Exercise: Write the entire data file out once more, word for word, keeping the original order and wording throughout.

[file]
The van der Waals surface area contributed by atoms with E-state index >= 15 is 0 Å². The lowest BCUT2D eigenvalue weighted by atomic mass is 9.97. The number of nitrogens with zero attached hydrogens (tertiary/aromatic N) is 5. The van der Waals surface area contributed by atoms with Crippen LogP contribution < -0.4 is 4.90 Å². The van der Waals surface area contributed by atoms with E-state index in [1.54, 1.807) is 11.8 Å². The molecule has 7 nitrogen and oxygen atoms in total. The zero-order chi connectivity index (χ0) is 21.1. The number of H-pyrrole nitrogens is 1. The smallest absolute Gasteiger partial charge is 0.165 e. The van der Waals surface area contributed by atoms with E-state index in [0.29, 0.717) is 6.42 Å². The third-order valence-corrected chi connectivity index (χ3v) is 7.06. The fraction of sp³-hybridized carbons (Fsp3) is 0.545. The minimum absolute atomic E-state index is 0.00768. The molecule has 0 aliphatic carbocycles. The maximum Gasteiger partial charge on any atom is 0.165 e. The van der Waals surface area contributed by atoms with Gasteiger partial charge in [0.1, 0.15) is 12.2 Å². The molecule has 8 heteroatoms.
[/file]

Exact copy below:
The van der Waals surface area contributed by atoms with E-state index >= 15 is 0 Å². The lowest BCUT2D eigenvalue weighted by atomic mass is 9.97. The number of nitrogens with zero attached hydrogens (tertiary/aromatic N) is 5. The van der Waals surface area contributed by atoms with Crippen LogP contribution < -0.4 is 4.90 Å². The van der Waals surface area contributed by atoms with E-state index in [1.54, 1.807) is 11.8 Å². The molecule has 7 nitrogen and oxygen atoms in total. The zero-order chi connectivity index (χ0) is 21.1. The number of H-pyrrole nitrogens is 1. The smallest absolute Gasteiger partial charge is 0.165 e. The van der Waals surface area contributed by atoms with E-state index in [0.29, 0.717) is 6.42 Å². The third-order valence-corrected chi connectivity index (χ3v) is 7.06. The fraction of sp³-hybridized carbons (Fsp3) is 0.545. The minimum absolute atomic E-state index is 0.00768. The molecule has 0 aliphatic carbocycles. The maximum Gasteiger partial charge on any atom is 0.165 e. The van der Waals surface area contributed by atoms with Gasteiger partial charge in [0.1, 0.15) is 12.2 Å². The molecule has 8 heteroatoms.